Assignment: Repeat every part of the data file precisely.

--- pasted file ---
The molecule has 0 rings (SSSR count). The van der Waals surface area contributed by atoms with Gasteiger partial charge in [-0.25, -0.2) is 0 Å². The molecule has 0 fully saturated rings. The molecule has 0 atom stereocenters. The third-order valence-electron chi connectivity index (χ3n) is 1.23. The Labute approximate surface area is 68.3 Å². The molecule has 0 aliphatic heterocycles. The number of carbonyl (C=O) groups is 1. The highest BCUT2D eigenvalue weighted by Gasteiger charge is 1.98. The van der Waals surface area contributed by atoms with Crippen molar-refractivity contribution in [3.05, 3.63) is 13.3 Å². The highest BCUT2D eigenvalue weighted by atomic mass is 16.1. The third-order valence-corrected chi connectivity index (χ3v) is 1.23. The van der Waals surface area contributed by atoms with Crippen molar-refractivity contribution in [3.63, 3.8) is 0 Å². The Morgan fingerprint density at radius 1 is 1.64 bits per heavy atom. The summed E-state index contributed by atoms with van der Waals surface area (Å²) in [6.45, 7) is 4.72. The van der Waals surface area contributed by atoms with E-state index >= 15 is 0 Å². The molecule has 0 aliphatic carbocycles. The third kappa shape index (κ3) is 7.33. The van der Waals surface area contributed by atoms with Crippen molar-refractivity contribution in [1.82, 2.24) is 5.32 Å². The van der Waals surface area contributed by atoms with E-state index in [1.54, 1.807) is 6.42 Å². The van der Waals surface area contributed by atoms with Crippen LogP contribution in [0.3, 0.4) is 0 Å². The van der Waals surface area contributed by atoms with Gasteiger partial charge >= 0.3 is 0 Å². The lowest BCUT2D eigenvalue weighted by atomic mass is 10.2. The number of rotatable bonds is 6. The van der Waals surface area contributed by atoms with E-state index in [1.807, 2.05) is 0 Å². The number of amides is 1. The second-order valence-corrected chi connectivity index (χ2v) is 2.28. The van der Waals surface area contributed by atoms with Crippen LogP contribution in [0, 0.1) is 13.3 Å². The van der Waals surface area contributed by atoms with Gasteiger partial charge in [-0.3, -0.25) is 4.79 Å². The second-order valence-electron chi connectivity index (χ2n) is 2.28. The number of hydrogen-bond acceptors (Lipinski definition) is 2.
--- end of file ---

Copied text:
The molecule has 0 rings (SSSR count). The van der Waals surface area contributed by atoms with Gasteiger partial charge in [-0.25, -0.2) is 0 Å². The molecule has 0 fully saturated rings. The molecule has 0 atom stereocenters. The third-order valence-electron chi connectivity index (χ3n) is 1.23. The Labute approximate surface area is 68.3 Å². The molecule has 0 aliphatic heterocycles. The number of carbonyl (C=O) groups is 1. The highest BCUT2D eigenvalue weighted by Gasteiger charge is 1.98. The van der Waals surface area contributed by atoms with Crippen molar-refractivity contribution in [3.05, 3.63) is 13.3 Å². The highest BCUT2D eigenvalue weighted by atomic mass is 16.1. The third-order valence-corrected chi connectivity index (χ3v) is 1.23. The van der Waals surface area contributed by atoms with Crippen molar-refractivity contribution in [3.63, 3.8) is 0 Å². The Morgan fingerprint density at radius 1 is 1.64 bits per heavy atom. The summed E-state index contributed by atoms with van der Waals surface area (Å²) in [6.45, 7) is 4.72. The van der Waals surface area contributed by atoms with E-state index >= 15 is 0 Å². The molecule has 0 aliphatic carbocycles. The third kappa shape index (κ3) is 7.33. The van der Waals surface area contributed by atoms with Crippen molar-refractivity contribution in [1.82, 2.24) is 5.32 Å². The van der Waals surface area contributed by atoms with E-state index in [1.54, 1.807) is 6.42 Å². The van der Waals surface area contributed by atoms with Crippen LogP contribution in [0.3, 0.4) is 0 Å². The van der Waals surface area contributed by atoms with Gasteiger partial charge >= 0.3 is 0 Å². The lowest BCUT2D eigenvalue weighted by atomic mass is 10.2. The number of rotatable bonds is 6. The van der Waals surface area contributed by atoms with E-state index in [1.807, 2.05) is 0 Å². The number of amides is 1. The second-order valence-corrected chi connectivity index (χ2v) is 2.28. The van der Waals surface area contributed by atoms with Crippen LogP contribution in [0, 0.1) is 13.3 Å². The van der Waals surface area contributed by atoms with Gasteiger partial charge in [-0.3, -0.25) is 4.79 Å². The second-order valence-electron chi connectivity index (χ2n) is 2.28. The number of hydrogen-bond acceptors (Lipinski definition) is 2.